Author and polar historian David Hirzel is pleased to announce the publication of his latest book, “Antarctic Voyager: Tom Crean with Scott’s Discovery Expedition 1901-1904” at Craobh Haven Scotland.
This book recounts the start of the Irish explorer’s time in the Antarctic that included his notable adventures in Scott’s Terra Nova expedition (“Sailor on Ice” 1910-1913) and Shackleton’s Endurance expedition (“Hold Fast” 1913-1917). The three books together take the reader along with Crean, through some of the most harrowing tales of survival against seemingly insurmountable odds.
All are available from Terra Nova Press (email@example.com) and amazon.com.
David Hirzel discussing details of Discovery’s propeller and rudder protection systems at Croabh Haven, May 4, 2015.
In the course of our continuing conversations on the nature of, and elusive definition of the concept of “Leadership,” [Alice Cochran, Faculty Leadership Fellow at Dominican University’s Institute for Leadership Studies] we talk often on the very nature of: “Leadership.”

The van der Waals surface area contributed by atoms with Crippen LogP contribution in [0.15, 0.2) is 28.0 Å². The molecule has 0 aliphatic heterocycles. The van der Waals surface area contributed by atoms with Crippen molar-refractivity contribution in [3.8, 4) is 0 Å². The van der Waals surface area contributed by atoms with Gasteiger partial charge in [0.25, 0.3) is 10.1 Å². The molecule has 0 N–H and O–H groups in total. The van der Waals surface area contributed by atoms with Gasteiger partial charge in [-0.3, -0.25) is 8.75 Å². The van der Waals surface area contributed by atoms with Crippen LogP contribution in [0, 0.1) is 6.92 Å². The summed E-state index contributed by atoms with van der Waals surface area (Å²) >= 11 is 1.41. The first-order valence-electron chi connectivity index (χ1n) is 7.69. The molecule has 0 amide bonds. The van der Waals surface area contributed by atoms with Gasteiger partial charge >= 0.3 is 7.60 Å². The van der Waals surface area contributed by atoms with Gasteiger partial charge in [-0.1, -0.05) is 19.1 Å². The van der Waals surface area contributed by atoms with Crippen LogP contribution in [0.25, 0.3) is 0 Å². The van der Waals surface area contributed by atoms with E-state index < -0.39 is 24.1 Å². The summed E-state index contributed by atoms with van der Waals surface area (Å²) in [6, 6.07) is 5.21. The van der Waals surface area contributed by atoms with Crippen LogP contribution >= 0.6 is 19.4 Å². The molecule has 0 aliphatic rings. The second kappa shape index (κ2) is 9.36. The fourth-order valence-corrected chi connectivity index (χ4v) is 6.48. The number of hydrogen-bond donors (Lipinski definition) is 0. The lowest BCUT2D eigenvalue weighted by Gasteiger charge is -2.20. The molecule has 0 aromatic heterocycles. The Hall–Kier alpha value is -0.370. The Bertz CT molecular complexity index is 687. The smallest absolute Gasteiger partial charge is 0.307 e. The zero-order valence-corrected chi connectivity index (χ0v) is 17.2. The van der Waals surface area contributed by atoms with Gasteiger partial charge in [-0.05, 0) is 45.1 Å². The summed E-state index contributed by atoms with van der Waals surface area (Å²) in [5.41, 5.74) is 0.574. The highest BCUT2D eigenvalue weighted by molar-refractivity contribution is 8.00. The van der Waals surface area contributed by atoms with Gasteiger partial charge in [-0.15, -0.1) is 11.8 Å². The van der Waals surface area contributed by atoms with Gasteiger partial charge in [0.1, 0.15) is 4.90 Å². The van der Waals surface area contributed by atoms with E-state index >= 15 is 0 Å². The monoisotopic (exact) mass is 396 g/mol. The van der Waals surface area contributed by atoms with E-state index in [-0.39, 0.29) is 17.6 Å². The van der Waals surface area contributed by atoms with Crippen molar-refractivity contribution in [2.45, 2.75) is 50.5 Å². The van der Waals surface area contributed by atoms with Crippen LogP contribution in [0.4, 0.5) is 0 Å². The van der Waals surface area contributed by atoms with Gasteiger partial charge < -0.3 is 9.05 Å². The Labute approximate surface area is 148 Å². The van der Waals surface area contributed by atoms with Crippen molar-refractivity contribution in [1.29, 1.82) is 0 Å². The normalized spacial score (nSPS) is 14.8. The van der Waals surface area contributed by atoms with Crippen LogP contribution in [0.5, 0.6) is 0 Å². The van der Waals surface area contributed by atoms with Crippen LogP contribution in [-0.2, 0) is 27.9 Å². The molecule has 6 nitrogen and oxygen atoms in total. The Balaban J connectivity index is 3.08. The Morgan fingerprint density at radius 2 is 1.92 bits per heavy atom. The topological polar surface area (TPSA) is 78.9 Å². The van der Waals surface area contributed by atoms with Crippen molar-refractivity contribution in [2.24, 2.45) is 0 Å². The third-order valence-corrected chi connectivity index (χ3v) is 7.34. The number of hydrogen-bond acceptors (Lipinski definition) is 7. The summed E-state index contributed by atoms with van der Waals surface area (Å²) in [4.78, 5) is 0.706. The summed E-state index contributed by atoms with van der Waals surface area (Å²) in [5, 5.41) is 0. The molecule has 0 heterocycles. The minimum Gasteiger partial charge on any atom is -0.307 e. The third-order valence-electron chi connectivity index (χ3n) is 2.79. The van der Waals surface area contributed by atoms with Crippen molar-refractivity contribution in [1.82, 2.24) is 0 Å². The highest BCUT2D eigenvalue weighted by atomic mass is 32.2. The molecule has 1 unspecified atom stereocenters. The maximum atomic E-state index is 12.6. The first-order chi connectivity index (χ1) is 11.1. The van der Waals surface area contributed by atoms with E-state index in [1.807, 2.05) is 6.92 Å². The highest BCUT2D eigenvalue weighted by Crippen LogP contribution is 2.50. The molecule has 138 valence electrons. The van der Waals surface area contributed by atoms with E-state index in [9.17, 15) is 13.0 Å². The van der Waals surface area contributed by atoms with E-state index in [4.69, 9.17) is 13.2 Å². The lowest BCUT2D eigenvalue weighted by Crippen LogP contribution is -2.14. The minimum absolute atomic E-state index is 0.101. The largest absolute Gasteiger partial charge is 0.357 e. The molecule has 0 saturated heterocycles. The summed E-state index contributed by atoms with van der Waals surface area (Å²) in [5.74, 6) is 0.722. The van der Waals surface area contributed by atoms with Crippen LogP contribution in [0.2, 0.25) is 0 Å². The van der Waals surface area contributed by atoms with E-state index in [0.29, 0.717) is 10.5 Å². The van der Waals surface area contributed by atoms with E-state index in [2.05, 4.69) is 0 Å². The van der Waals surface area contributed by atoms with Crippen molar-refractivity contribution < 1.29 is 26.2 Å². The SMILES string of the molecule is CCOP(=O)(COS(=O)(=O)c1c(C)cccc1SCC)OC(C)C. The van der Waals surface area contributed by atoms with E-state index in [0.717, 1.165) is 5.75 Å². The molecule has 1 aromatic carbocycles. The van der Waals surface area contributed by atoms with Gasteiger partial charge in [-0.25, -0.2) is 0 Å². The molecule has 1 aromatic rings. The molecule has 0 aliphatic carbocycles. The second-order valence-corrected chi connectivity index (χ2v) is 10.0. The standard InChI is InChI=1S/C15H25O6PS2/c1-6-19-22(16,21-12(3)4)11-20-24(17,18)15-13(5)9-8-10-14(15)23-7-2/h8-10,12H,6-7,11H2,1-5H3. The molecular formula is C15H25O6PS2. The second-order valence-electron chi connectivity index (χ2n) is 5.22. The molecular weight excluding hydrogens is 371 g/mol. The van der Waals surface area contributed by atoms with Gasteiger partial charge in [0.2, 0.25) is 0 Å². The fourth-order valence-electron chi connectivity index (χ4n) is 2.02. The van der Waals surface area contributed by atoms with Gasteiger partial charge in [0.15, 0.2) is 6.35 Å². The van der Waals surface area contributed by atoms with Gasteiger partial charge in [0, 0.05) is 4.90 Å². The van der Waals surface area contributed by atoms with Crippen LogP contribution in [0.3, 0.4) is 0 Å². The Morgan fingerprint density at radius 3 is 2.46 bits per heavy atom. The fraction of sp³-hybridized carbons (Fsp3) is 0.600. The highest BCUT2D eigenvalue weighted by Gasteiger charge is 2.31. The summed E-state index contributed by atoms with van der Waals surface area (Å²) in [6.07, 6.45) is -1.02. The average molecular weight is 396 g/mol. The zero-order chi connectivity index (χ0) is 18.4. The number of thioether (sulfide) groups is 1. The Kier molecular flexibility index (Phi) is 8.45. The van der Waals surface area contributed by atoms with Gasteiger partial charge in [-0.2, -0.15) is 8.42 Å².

I from my historical/Antarctic model: Shackleton, Scott, Amundsen. She from a larger range of examples.
Harkening back to my polar-studies model, I’ve come across this from Beau Riffenburgh’s 2006 introduction to veteran Antarctic sea captain John King Davis’s “With the ‘Aurora’ in the Antarctic 1911-1914″:
“Davis learned what he would forever regard as the key characteristics of a capable leader:
–Force of character
–The manner of instinctive command
–underlying all of these, a necessary detachment and isolation.”
These characteristics ought to be considered to apply in any field of leadership, from committee chair to captain of a ship to prime minister or president, and any place in between.
What makes a good story?
Storytelling is coming into its own as a spoken-word art. It starts of course with the written word. With the beginning, the middle, and the end, so carefully crafted that the listener, or the reader, is drawn into the story before they are aware of it.
“Storytelling is joke-telling,” says Andrew Stanton (Toy Stories and Finding Nemo, among others you will know). “It’s knowing your punchline, your ending—knowing that everything you’re saying, from the first sentence to the last, is leading to a singular goal.”